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Publicly Traded Tenant Analysis Tool (Updated May 2022)

In this post and corresponding video, I am going to walk you through a revamped tenant health worksheet that I shared a long time ago on the site. I spent some time giving it a makeover and decided to put together a video walkthrough for it.

Publicly Traded Tenant Analysis

Valuable Insights At Your Fingertips and Why This Analysis is Important

It’s not only important to understand if your tenants are healthy at the property level and are profitable at your property, understanding the health of the entirety of the company that is leasing space in your building is critical to effectively underwriting the risks of a commercial real estate asset; whether that be office, industrial, or retail.  Just imagine purchasing a property with a well performing store only to find out after the acquisition of the property that this tenant is potentially on the verge of bankruptcy.

In particular, publicly traded tenants have a wealth of information readily available for us to analyze. And in this post, we will do just that.

The Tenant Analysis Tool

This tool can be used for any publicly traded tenant you might have in your building that you are underwriting. It allows you get a benchmark understanding of how they size up relative to their industry.  Now this tool has a retail focus with industry benchmark data on only four retail subsets, but I view this as a starting point for me to continue to develop over the years and also for anyone to take as a base and go more in depth with it.

By no means is this meant to be an end all be all analysis and I’m curious to hear from you all about other potential metrics that might make sense to add.

What’s Inside

The module comes with two tabs, one is blank template and the second tab is the completed template from the video.

It has 3 section for inputs, the first section is where you will put the tenant name and industry sub-type. The second section is where you can drop credit ratings from the 3 major credit rating agencies: S&P, Moody’s, and Fitch. Below that is where you’ll input all the financial data from the financial reports. And finally, on the right, is where the metrics spit out and you can do your analysis.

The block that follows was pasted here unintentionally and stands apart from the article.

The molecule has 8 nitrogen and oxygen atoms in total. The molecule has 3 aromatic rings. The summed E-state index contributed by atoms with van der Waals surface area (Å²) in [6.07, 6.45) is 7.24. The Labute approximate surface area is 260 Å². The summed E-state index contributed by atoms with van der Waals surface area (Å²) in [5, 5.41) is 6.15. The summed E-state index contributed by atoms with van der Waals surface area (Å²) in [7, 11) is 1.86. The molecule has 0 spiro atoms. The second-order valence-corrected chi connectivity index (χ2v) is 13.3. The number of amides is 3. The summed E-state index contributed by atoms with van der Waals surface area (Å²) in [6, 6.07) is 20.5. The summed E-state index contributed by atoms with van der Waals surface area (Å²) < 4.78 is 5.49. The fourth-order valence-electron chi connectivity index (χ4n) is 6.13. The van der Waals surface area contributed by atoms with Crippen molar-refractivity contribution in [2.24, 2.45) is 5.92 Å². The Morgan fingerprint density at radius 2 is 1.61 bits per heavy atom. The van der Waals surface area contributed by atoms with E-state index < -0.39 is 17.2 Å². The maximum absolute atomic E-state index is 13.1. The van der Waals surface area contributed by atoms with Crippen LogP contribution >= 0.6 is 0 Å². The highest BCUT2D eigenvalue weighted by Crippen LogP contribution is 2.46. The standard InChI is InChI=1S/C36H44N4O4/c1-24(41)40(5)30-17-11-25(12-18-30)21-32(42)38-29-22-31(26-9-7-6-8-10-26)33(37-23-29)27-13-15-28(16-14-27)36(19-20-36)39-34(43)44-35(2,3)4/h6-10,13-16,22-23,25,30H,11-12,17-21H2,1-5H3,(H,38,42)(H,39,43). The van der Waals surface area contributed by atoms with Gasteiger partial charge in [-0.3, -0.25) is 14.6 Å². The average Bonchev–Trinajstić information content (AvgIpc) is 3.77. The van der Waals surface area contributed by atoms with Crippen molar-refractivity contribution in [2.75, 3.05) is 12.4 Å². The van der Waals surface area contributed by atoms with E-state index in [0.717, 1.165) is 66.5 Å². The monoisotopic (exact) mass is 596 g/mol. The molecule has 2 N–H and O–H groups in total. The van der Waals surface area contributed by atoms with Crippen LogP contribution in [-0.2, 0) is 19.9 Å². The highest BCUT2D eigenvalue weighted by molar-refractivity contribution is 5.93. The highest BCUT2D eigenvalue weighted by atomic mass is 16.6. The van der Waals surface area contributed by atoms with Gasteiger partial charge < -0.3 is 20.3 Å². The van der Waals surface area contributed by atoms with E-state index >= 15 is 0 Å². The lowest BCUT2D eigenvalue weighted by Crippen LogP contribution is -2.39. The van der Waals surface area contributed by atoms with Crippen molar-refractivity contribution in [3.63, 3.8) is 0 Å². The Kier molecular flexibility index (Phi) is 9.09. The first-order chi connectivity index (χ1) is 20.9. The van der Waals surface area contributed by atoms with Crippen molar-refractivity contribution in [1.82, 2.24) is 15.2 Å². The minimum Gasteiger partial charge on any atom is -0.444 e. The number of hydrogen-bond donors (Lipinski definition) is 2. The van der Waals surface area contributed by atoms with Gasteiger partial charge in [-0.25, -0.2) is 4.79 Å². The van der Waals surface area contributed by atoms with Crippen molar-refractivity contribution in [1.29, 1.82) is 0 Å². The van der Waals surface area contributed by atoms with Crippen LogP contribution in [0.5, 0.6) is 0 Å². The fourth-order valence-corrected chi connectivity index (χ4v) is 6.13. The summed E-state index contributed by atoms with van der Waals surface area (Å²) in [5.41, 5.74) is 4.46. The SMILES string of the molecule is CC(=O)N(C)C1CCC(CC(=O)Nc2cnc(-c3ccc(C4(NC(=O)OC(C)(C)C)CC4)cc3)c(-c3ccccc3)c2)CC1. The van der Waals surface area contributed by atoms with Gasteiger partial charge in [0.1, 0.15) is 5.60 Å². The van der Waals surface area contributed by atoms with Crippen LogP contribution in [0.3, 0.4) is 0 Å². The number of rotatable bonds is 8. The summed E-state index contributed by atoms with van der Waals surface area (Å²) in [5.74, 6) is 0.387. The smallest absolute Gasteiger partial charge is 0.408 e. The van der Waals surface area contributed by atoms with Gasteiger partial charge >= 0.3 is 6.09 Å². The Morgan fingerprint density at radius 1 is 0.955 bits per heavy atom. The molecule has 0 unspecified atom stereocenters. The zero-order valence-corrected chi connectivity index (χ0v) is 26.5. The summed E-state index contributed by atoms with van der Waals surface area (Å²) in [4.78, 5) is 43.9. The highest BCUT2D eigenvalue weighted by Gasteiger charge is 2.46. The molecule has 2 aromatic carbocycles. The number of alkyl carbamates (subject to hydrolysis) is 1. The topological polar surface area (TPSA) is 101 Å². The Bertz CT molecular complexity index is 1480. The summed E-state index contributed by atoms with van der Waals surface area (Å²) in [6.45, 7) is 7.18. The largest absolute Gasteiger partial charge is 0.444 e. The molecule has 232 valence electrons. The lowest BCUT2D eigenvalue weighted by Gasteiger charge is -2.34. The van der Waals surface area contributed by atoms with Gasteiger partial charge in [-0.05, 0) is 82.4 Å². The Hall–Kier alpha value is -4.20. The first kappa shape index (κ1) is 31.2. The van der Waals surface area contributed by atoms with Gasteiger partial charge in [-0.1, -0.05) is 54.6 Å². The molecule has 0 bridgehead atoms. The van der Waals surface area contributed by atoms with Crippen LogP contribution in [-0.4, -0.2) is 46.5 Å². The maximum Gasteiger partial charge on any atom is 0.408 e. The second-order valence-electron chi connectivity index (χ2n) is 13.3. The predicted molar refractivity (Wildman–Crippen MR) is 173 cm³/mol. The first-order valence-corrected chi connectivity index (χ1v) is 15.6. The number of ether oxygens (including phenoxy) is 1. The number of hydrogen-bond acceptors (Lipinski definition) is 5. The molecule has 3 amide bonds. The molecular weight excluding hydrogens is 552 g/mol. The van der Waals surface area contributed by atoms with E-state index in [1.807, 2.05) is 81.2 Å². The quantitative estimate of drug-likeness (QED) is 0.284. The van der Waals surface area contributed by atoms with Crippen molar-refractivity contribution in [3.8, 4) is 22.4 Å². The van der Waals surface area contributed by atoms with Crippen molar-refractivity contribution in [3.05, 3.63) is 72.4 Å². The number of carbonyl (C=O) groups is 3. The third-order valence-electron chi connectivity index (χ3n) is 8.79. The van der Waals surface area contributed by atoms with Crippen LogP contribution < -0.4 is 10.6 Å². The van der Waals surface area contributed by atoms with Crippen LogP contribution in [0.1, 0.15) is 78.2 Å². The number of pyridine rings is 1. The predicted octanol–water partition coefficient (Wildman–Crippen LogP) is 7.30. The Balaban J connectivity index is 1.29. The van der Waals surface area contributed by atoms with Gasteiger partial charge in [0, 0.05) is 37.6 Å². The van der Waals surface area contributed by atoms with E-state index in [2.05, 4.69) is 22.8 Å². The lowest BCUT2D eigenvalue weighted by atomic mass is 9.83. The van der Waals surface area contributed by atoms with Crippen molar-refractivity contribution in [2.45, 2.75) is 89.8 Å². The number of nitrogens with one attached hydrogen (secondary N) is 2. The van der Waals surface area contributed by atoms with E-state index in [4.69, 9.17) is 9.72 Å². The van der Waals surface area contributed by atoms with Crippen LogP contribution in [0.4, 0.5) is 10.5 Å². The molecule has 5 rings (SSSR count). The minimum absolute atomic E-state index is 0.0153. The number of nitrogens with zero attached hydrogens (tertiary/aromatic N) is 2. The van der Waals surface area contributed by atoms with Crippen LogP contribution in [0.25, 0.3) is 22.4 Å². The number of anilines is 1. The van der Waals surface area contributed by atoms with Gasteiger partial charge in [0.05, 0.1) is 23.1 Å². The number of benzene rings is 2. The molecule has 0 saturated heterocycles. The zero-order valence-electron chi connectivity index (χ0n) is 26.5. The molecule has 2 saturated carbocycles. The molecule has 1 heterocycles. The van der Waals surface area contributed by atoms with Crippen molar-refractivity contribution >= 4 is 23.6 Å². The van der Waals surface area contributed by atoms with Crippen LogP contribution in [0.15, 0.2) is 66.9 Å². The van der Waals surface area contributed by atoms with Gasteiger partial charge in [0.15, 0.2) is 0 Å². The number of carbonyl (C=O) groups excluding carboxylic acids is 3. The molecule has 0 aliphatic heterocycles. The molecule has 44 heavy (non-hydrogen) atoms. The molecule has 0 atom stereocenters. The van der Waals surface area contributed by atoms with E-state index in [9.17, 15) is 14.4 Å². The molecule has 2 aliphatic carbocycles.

Publicly Traded Tenant Analysis Video

In the video below, I’ll use real live 10-k from Burlington Coat Factory downloaded from their website.

What I’ll do in this video is first provide a walkthrough of how it works, then go to the 10-K and fill in the inputs, and finally review the results.

To download the Burlington Stores, Inc., 10-k, you can click here and click 2020 annual report.

Download the Publicly Traded Tenant Analysis Tool

To make this model accessible to everyone, it is offered on a “Pay What You’re Able” basis with no minimum (enter $0 if you’d like) or maximum (your support helps keep the content coming – typical real estate development models sell for $100 – $300+ per license). Just enter a price together with an email address to send the download link to, and then click ‘Continue’. If you have any questions about our “Pay What You’re Able” program or why we offer our models on this basis, please reach out to either Mike or Spencer.

We regularly update the model. Paid contributors to the model receive a new download link via email each time the model is updated.

Version Notes


  • Initial release


  • Changed ‘Interest Expenses (negative input)’ line item to ‘Investment Income (Loss) and Interest Expenses’ to account for minor differences in 10-K reportings.
  • Updated the Interest Coverage Ratio formula to no longer show a negative when there is positive investment cashflow and to note the same.

About the Author: Michael has spent a decade working in various capacities on more than $7 billion of real estate transactions spanning all asset classes and geographies throughout the USA. Most recently, Michael was a founding member and COO of Stablewood Properties, an institutionally backed real estate operator. Before Stablewood, Michael was at Hines in San Francisco where he primarily worked on 2 high-rise mixed-use development projects totaling 2 million square feet.  Michael has both an MBA and Master in Real Estate with a concentration in Real Estate Finance from Cornell University.